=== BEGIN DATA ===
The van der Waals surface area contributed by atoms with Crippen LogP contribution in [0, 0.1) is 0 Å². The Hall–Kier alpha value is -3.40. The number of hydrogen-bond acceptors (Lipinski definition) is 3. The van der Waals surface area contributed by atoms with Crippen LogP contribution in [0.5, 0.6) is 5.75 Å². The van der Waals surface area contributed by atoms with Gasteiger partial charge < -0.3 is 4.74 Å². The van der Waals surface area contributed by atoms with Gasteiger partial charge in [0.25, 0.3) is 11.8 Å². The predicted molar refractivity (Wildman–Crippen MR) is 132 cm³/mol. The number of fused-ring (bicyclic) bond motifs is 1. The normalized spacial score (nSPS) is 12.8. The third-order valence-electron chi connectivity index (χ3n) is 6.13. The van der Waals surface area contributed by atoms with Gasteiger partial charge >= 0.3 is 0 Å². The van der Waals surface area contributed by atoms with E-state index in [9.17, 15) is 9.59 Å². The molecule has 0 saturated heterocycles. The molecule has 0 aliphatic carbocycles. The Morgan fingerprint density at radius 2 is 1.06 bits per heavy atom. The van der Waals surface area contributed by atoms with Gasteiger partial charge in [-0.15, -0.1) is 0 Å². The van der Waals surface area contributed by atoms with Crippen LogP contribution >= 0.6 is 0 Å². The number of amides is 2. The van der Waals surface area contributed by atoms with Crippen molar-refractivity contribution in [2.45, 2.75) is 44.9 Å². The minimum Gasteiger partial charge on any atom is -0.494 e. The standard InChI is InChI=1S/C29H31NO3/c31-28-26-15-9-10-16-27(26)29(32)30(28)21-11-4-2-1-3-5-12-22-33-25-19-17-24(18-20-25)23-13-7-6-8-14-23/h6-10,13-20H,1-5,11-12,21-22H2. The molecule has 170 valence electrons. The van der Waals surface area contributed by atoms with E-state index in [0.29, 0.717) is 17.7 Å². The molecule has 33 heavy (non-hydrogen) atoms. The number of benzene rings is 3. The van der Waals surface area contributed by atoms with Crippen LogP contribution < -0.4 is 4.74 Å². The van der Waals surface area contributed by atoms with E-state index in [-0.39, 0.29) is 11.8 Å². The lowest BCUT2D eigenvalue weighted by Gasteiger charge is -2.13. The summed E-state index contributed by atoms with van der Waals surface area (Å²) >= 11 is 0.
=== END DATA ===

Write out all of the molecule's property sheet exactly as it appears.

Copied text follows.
The van der Waals surface area contributed by atoms with Crippen LogP contribution in [0, 0.1) is 0 Å². The Hall–Kier alpha value is -3.40. The number of hydrogen-bond acceptors (Lipinski definition) is 3. The van der Waals surface area contributed by atoms with Crippen LogP contribution in [0.5, 0.6) is 5.75 Å². The van der Waals surface area contributed by atoms with Gasteiger partial charge < -0.3 is 4.74 Å². The van der Waals surface area contributed by atoms with Gasteiger partial charge in [0.25, 0.3) is 11.8 Å². The predicted molar refractivity (Wildman–Crippen MR) is 132 cm³/mol. The number of fused-ring (bicyclic) bond motifs is 1. The normalized spacial score (nSPS) is 12.8. The third-order valence-electron chi connectivity index (χ3n) is 6.13. The van der Waals surface area contributed by atoms with Gasteiger partial charge >= 0.3 is 0 Å². The van der Waals surface area contributed by atoms with E-state index in [9.17, 15) is 9.59 Å². The molecule has 0 saturated heterocycles. The molecule has 0 aliphatic carbocycles. The Morgan fingerprint density at radius 2 is 1.06 bits per heavy atom. The van der Waals surface area contributed by atoms with Gasteiger partial charge in [-0.15, -0.1) is 0 Å². The van der Waals surface area contributed by atoms with Crippen LogP contribution >= 0.6 is 0 Å². The number of amides is 2. The van der Waals surface area contributed by atoms with Crippen molar-refractivity contribution in [2.45, 2.75) is 44.9 Å². The minimum Gasteiger partial charge on any atom is -0.494 e. The standard InChI is InChI=1S/C29H31NO3/c31-28-26-15-9-10-16-27(26)29(32)30(28)21-11-4-2-1-3-5-12-22-33-25-19-17-24(18-20-25)23-13-7-6-8-14-23/h6-10,13-20H,1-5,11-12,21-22H2. The molecule has 170 valence electrons. The van der Waals surface area contributed by atoms with E-state index in [0.29, 0.717) is 17.7 Å². The molecule has 33 heavy (non-hydrogen) atoms. The number of benzene rings is 3. The van der Waals surface area contributed by atoms with Crippen LogP contribution < -0.4 is 4.74 Å². The van der Waals surface area contributed by atoms with E-state index in [-0.39, 0.29) is 11.8 Å². The lowest BCUT2D eigenvalue weighted by Gasteiger charge is -2.13. The summed E-state index contributed by atoms with van der Waals surface area (Å²) >= 11 is 0.